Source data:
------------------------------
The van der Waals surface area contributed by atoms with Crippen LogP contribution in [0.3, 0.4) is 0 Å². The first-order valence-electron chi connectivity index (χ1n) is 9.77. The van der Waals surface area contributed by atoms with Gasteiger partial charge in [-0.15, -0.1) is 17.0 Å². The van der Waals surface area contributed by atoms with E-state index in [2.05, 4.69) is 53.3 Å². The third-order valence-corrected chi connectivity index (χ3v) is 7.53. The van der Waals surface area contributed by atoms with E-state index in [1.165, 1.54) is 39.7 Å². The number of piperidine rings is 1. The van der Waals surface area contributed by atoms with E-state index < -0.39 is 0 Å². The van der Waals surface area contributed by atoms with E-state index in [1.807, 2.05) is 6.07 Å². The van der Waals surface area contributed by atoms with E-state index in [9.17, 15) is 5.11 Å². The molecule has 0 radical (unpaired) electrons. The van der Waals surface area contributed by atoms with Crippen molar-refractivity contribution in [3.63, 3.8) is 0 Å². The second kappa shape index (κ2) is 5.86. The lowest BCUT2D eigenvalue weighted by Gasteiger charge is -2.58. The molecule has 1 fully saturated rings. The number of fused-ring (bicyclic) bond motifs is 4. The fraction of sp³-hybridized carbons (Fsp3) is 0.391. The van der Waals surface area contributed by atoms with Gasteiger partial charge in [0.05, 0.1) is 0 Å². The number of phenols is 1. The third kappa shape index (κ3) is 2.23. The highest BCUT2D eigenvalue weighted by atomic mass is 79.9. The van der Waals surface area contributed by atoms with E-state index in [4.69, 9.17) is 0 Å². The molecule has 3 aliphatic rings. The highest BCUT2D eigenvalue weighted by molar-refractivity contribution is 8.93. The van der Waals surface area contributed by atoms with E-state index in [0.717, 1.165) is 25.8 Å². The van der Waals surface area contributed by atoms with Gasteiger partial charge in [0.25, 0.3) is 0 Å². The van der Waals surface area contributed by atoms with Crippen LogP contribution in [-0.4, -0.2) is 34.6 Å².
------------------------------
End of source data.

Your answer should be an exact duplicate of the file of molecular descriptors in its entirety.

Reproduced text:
The van der Waals surface area contributed by atoms with Crippen LogP contribution in [0.3, 0.4) is 0 Å². The first-order valence-electron chi connectivity index (χ1n) is 9.77. The van der Waals surface area contributed by atoms with Gasteiger partial charge in [-0.15, -0.1) is 17.0 Å². The van der Waals surface area contributed by atoms with E-state index in [2.05, 4.69) is 53.3 Å². The third-order valence-corrected chi connectivity index (χ3v) is 7.53. The van der Waals surface area contributed by atoms with E-state index in [1.165, 1.54) is 39.7 Å². The number of piperidine rings is 1. The van der Waals surface area contributed by atoms with E-state index < -0.39 is 0 Å². The van der Waals surface area contributed by atoms with E-state index in [1.807, 2.05) is 6.07 Å². The van der Waals surface area contributed by atoms with E-state index in [9.17, 15) is 5.11 Å². The molecule has 0 radical (unpaired) electrons. The van der Waals surface area contributed by atoms with Crippen molar-refractivity contribution in [3.63, 3.8) is 0 Å². The second kappa shape index (κ2) is 5.86. The lowest BCUT2D eigenvalue weighted by Gasteiger charge is -2.58. The molecule has 1 fully saturated rings. The number of fused-ring (bicyclic) bond motifs is 4. The fraction of sp³-hybridized carbons (Fsp3) is 0.391. The van der Waals surface area contributed by atoms with Gasteiger partial charge in [0.05, 0.1) is 0 Å². The number of phenols is 1. The third kappa shape index (κ3) is 2.23. The highest BCUT2D eigenvalue weighted by atomic mass is 79.9. The van der Waals surface area contributed by atoms with E-state index in [4.69, 9.17) is 0 Å². The molecule has 3 aliphatic rings. The highest BCUT2D eigenvalue weighted by molar-refractivity contribution is 8.93. The van der Waals surface area contributed by atoms with E-state index in [0.717, 1.165) is 25.8 Å². The van der Waals surface area contributed by atoms with Gasteiger partial charge in [0.25, 0.3) is 0 Å². The van der Waals surface area contributed by atoms with Crippen LogP contribution in [-0.4, -0.2) is 34.6 Å².